Mercury, arsenic, lead, cadmium, nickel, zinc—they're all getting into the waters of northern Canada in dangerous amounts because of mining in the oil sands, according to a study coming out in the Proceedings of the National Academy of Sciences. Canada's oil sands hold an estimated 13 percent of the proven oil reserves in the world, and the United States grows increasingly reliant upon them to meet our petroleum needs. However, the process of extracting and refining the oil is energy-intensive, and dirty. An industry-led group called Regional Aquatics Monitoring Program (RAMP) oversees the pollution coming from oil sands exploration, and it has maintained that elevated levels of toxins in the nearby Athabasca River system come from natural oil seepage. However, the University of Alberta's Erin Kelly and David Schindler say in their study that no, it's the oil exploration that's increasing the concentration of these elements in the water.
The researchers collected water from more than 35 sites in February and June 2008 along the Athabasca River, its tributaries, the Athabasca Delta and Lake Athabasca. They accumulated winter snowpack from 31 other sites in the region in March 2008. The researchers chose sampling sites upstream and downstream from oilsands mining, with both within 50 kilometres of oilsands developments and near undeveloped oilsands sites [CBC].
The upstream samples and the samples from spots that weren't exposed to oil sands mining didn't show the same rise in toxic pollutants. But the concentrations the scientists found downstream are higher than the maximum levels that Canada and the Province of Alberta set to protect marine life. The problem, Schindler says, in that those toxins can accumulate in animals.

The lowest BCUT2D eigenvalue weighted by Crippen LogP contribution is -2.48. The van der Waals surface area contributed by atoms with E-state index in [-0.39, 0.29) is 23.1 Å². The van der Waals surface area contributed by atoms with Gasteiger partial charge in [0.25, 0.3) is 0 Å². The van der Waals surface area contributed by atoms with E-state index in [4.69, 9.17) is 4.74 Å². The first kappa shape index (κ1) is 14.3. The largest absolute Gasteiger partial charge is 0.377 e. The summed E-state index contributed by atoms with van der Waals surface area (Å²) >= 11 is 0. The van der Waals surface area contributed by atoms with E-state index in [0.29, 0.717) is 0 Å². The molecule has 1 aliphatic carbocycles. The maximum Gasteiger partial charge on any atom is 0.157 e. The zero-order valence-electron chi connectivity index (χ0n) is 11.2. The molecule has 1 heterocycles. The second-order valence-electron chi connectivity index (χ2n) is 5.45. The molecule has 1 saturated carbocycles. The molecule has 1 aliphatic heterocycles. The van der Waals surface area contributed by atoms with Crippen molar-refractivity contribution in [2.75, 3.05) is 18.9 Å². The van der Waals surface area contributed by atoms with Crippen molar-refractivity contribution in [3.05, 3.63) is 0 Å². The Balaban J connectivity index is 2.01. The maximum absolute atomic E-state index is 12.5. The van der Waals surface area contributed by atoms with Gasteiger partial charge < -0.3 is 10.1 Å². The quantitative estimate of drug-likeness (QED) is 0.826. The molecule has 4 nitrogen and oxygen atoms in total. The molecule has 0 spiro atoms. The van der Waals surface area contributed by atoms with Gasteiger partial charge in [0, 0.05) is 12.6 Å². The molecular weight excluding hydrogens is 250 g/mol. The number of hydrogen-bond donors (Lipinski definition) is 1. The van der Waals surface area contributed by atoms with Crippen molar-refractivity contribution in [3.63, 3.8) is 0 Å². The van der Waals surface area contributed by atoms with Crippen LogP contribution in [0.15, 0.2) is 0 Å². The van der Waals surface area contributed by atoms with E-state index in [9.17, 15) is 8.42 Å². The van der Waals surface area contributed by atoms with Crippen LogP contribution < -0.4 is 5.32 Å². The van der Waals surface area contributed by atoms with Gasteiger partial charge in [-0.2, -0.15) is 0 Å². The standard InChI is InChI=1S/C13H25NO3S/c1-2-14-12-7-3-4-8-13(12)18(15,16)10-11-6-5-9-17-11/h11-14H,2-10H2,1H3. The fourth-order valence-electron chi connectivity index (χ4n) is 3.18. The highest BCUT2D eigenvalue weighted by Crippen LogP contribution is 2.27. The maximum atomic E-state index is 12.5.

"I don't think the concentrations alone are dangerous. I worry about some of them, like mercury, because there, parts per trillion translate into parts per million in fish," he said [Reuters].
Meanwhile, some of the companies that mine in the oil sands region are trying to devise new ways to keep their operations within regulation, given the billions to be made in oil exploration there. Shell last week announced a plan to tackle tailings ponds, a toxic byproduct of extracting and refining oil there.
Tailings ponds are expansive man-made lakes that hold water, leftover bitumen, clay and heavy metals from the oil sands production process. They are a major source of friction in the battle over the environmental impact of developing Canada's oil sands, the largest crude source outside the Middle East [Reuters].
Energy companies are testing Shell's clean-up method
, as well as several other prospective ways to reclaim the material from tailings ponds. For more about the oil sands, check out the September issue of DISCOVER, now on newsstands. Related Content: DISCOVER: Why We'll Never Run Out of Oil
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